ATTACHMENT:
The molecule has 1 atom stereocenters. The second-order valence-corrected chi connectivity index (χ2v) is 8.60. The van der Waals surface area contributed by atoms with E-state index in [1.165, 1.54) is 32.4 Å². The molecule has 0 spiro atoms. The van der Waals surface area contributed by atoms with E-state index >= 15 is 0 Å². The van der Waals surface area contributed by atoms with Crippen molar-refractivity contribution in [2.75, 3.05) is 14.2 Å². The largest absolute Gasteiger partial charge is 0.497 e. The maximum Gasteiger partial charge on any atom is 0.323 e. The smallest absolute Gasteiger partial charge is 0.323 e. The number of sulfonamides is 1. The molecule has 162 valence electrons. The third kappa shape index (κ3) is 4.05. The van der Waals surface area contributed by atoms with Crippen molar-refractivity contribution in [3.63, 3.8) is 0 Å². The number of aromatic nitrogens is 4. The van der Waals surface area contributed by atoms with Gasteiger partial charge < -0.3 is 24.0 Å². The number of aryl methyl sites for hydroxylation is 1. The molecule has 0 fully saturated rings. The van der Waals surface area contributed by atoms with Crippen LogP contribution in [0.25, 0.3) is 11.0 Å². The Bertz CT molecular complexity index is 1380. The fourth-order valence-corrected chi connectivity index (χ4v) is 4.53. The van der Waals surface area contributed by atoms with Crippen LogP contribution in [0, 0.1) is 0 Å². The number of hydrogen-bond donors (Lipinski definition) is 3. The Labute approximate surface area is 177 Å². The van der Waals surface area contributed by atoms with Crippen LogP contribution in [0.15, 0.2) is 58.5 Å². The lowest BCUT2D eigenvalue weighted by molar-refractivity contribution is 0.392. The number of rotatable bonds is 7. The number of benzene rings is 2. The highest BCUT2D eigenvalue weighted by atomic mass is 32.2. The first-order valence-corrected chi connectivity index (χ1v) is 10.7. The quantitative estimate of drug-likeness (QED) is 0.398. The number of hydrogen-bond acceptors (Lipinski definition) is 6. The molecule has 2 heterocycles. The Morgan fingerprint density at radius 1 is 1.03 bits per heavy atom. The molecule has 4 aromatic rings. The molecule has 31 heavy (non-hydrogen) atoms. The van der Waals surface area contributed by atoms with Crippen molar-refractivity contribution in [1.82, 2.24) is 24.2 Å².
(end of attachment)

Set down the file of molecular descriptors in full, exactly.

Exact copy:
The molecule has 1 atom stereocenters. The second-order valence-corrected chi connectivity index (χ2v) is 8.60. The van der Waals surface area contributed by atoms with E-state index in [1.165, 1.54) is 32.4 Å². The molecule has 0 spiro atoms. The van der Waals surface area contributed by atoms with E-state index >= 15 is 0 Å². The van der Waals surface area contributed by atoms with Crippen molar-refractivity contribution in [2.75, 3.05) is 14.2 Å². The largest absolute Gasteiger partial charge is 0.497 e. The maximum Gasteiger partial charge on any atom is 0.323 e. The smallest absolute Gasteiger partial charge is 0.323 e. The number of sulfonamides is 1. The molecule has 162 valence electrons. The third kappa shape index (κ3) is 4.05. The van der Waals surface area contributed by atoms with Crippen molar-refractivity contribution in [3.63, 3.8) is 0 Å². The number of aromatic nitrogens is 4. The van der Waals surface area contributed by atoms with Gasteiger partial charge < -0.3 is 24.0 Å². The number of aryl methyl sites for hydroxylation is 1. The molecule has 0 fully saturated rings. The van der Waals surface area contributed by atoms with Crippen LogP contribution in [0.25, 0.3) is 11.0 Å². The Bertz CT molecular complexity index is 1380. The fourth-order valence-corrected chi connectivity index (χ4v) is 4.53. The van der Waals surface area contributed by atoms with Crippen LogP contribution in [0, 0.1) is 0 Å². The number of hydrogen-bond donors (Lipinski definition) is 3. The Labute approximate surface area is 177 Å². The van der Waals surface area contributed by atoms with Crippen LogP contribution in [0.15, 0.2) is 58.5 Å². The lowest BCUT2D eigenvalue weighted by molar-refractivity contribution is 0.392. The number of rotatable bonds is 7. The number of benzene rings is 2. The highest BCUT2D eigenvalue weighted by atomic mass is 32.2. The first-order valence-corrected chi connectivity index (χ1v) is 10.7. The quantitative estimate of drug-likeness (QED) is 0.398. The number of hydrogen-bond acceptors (Lipinski definition) is 6. The molecule has 2 heterocycles. The Morgan fingerprint density at radius 1 is 1.03 bits per heavy atom. The molecule has 4 aromatic rings. The molecule has 31 heavy (non-hydrogen) atoms. The van der Waals surface area contributed by atoms with Crippen molar-refractivity contribution in [1.82, 2.24) is 24.2 Å².